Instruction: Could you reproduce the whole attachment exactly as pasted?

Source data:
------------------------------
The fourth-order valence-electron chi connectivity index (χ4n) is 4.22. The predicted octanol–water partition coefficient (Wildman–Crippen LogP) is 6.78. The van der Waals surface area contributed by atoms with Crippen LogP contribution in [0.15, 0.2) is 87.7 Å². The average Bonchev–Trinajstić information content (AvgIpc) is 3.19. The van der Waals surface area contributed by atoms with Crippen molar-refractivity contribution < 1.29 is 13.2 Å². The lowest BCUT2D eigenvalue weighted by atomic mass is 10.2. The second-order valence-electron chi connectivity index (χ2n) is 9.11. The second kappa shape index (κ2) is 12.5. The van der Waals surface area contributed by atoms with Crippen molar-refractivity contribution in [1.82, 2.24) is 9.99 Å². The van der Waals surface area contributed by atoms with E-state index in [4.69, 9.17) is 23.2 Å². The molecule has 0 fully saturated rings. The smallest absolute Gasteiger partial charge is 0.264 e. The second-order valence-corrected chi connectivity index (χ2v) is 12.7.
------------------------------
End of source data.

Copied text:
The fourth-order valence-electron chi connectivity index (χ4n) is 4.22. The predicted octanol–water partition coefficient (Wildman–Crippen LogP) is 6.78. The van der Waals surface area contributed by atoms with Crippen LogP contribution in [0.15, 0.2) is 87.7 Å². The average Bonchev–Trinajstić information content (AvgIpc) is 3.19. The van der Waals surface area contributed by atoms with Crippen molar-refractivity contribution < 1.29 is 13.2 Å². The lowest BCUT2D eigenvalue weighted by atomic mass is 10.2. The second-order valence-electron chi connectivity index (χ2n) is 9.11. The second kappa shape index (κ2) is 12.5. The van der Waals surface area contributed by atoms with Crippen molar-refractivity contribution in [1.82, 2.24) is 9.99 Å². The van der Waals surface area contributed by atoms with E-state index in [4.69, 9.17) is 23.2 Å². The molecule has 0 fully saturated rings. The smallest absolute Gasteiger partial charge is 0.264 e. The second-order valence-corrected chi connectivity index (χ2v) is 12.7.